Human Change Not Climate Change Local knowledge and geopolitical encounters as learning in Higher Education for Tourism: Tourism Master Students establishing partnerships to create sustainable development

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Resumé

The paper explores how 18 Master students at Tourism Studies at Aalborg University, campus Copenhagen (Denmark) co-create a space with indigenous peoples in Tulum (Mexico) in which through interests in recycling waste (in this case plastic bottles) enable people to meet and utilize a diverse range of tools and materials available to create tourist products ranging from baskets to art exhibitions. The paper explores the activities and alternative understandings of different world views/ways of organizing can practice positive ways rather than remain on the fringes of critiquing the status quo whilst at the same time resisting particularization. Practically the paper argues that this is achieved through the collective and individual subjectivity that emphasizes openness but through inclusive bottom up processes that lead to the generation of a waste politics agenda.
The students conducted fieldwork during a 12-day study trip in March, 2019 in order to solve a specific task for Tulum municipality about bike tourism. Apart the students engaged in emerging collectivities of indigenous peoples seeking to create awareness about issues of waste due to tourism through art projects based on indigenous knowledge about nature. Drawing on ethnography and my own participation both as teacher/facilitator and participant I seek to set the scene for understanding the vitality invested in the and given to the materials such as both things are created as well as social relationships. The space created is about the potential and possibilities, learning, sharing and relating and engaging in and being open to others and the material world – understanding it as a whole.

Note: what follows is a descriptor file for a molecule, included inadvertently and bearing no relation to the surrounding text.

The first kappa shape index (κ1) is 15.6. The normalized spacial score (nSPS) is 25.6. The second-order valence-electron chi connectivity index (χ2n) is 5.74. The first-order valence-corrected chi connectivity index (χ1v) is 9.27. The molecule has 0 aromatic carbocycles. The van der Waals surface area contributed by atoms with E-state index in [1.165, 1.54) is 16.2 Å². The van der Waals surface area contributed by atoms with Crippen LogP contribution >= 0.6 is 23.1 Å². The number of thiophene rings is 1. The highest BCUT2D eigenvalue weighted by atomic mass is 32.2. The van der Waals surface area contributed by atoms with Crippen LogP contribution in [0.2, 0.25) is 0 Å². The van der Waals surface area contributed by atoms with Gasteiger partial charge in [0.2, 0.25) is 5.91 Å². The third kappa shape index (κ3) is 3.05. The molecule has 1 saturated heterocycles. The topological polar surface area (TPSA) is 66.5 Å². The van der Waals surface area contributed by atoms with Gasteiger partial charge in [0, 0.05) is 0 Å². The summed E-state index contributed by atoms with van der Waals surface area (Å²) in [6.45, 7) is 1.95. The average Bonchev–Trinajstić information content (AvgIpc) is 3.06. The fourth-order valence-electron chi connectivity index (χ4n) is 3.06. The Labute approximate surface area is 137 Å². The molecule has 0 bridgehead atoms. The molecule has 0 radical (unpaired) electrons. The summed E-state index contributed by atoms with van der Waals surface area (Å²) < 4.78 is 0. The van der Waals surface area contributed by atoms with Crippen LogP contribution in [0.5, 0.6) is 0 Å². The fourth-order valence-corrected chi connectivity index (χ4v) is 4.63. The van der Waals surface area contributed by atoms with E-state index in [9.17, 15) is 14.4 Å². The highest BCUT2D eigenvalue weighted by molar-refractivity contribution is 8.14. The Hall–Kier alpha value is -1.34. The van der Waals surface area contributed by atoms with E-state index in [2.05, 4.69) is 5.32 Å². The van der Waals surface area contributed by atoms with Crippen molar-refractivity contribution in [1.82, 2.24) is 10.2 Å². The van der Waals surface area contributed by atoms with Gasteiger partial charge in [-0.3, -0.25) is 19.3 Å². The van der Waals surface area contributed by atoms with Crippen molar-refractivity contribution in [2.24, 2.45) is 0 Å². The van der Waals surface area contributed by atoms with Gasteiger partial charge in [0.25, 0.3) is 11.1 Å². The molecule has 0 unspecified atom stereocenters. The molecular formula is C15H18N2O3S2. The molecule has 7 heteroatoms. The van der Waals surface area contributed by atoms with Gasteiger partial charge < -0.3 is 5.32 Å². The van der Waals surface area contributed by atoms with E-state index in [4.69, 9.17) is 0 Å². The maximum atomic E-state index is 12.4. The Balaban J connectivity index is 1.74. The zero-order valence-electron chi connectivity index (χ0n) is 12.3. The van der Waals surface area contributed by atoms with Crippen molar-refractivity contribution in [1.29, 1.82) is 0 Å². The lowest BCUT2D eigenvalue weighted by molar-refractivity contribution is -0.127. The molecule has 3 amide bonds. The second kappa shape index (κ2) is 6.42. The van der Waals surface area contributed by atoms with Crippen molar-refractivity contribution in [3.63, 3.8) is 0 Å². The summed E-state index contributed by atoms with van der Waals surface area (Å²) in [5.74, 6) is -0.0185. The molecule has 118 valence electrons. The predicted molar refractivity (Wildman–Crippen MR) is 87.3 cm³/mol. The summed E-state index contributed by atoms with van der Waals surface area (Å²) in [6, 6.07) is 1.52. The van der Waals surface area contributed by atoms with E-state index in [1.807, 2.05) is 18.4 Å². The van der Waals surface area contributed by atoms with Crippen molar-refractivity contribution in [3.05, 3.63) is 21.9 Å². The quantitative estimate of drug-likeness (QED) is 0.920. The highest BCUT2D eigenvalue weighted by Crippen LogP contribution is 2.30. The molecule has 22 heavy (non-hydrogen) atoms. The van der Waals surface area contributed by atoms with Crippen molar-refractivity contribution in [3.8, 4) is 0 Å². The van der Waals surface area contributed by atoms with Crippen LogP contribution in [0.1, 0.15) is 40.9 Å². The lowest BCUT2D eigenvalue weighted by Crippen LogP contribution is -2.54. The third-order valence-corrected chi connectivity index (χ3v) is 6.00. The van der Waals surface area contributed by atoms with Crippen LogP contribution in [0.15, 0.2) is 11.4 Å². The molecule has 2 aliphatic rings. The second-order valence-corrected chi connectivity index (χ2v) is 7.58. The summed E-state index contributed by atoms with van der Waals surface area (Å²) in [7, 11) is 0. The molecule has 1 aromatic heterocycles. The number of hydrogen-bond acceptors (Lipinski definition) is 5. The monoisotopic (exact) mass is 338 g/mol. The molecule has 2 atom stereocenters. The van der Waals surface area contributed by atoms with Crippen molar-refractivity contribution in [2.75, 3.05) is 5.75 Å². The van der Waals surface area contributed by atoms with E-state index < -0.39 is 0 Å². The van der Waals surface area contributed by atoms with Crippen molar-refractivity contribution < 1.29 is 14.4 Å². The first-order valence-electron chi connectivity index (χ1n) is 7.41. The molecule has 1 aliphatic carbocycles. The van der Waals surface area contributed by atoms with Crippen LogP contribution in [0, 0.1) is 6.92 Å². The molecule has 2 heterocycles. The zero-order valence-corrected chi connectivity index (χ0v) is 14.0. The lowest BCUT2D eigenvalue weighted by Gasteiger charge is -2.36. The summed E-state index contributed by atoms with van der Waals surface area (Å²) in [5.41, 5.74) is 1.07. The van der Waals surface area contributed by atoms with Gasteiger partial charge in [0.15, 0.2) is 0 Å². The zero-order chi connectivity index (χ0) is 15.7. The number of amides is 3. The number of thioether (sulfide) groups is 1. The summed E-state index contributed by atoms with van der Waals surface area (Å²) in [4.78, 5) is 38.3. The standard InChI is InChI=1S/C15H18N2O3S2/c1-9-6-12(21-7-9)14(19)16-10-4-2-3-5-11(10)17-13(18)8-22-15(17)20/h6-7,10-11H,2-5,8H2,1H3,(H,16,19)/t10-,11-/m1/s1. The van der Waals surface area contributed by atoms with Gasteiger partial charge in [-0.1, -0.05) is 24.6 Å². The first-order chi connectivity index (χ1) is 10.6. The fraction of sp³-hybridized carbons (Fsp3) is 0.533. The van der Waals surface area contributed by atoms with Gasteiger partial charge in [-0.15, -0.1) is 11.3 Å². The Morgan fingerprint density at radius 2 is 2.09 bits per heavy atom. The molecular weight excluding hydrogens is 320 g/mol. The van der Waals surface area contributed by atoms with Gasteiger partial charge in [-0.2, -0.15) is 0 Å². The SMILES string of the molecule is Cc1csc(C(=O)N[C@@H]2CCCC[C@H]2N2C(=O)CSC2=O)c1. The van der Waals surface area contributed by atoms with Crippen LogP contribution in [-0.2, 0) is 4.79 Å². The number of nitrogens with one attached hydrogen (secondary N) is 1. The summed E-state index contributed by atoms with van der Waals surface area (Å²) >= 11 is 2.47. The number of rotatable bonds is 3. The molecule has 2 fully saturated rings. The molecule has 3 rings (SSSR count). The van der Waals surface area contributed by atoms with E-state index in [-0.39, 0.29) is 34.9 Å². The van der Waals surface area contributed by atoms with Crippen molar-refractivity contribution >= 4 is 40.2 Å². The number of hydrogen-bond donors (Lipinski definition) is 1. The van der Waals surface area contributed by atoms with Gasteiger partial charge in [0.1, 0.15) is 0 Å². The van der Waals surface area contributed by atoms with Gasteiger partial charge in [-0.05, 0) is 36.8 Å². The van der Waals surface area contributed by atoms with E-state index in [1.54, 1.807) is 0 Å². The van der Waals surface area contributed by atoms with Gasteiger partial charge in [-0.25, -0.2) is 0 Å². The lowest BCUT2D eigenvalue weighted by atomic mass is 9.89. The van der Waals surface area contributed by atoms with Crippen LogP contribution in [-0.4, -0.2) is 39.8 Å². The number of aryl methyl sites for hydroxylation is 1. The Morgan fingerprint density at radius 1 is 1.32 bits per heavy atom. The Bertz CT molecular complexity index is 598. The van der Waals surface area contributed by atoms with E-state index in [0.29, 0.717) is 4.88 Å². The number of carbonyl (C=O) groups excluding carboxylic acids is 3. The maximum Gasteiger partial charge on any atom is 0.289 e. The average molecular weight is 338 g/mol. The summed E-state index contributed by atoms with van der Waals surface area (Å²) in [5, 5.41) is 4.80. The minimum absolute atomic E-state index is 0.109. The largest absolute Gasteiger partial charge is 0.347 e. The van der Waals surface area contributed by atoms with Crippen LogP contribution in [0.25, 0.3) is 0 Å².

OriginalsprogEngelsk
TidsskriftJournal of Teaching in Travel & Tourism
ISSN1531-3220
StatusAccepteret/In press - 1 jun. 2020

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traditional knowledge
higher education
sustainable development
climate change
student
tourism
learning
Tourism
art
indigenous knowledge
education
recycling
Denmark
fieldwork
ethnography
subjectivity
municipality
tourist
politics
Mexico

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title = "Human Change Not Climate Change Local knowledge and geopolitical encounters as learning in Higher Education for Tourism: Tourism Master Students establishing partnerships to create sustainable development",
abstract = "The paper explores how 18 Master students at Tourism Studies at Aalborg University, campus Copenhagen (Denmark) co-create a space with indigenous peoples in Tulum (Mexico) in which through interests in recycling waste (in this case plastic bottles) enable people to meet and utilize a diverse range of tools and materials available to create tourist products ranging from baskets to art exhibitions. The paper explores the activities and alternative understandings of different world views/ways of organizing can practice positive ways rather than remain on the fringes of critiquing the status quo whilst at the same time resisting particularization. Practically the paper argues that this is achieved through the collective and individual subjectivity that emphasizes openness but through inclusive bottom up processes that lead to the generation of a waste politics agenda.The students conducted fieldwork during a 12-day study trip in March, 2019 in order to solve a specific task for Tulum municipality about bike tourism. Apart the students engaged in emerging collectivities of indigenous peoples seeking to create awareness about issues of waste due to tourism through art projects based on indigenous knowledge about nature. Drawing on ethnography and my own participation both as teacher/facilitator and participant I seek to set the scene for understanding the vitality invested in the and given to the materials such as both things are created as well as social relationships. The space created is about the potential and possibilities, learning, sharing and relating and engaging in and being open to others and the material world – understanding it as a whole.",
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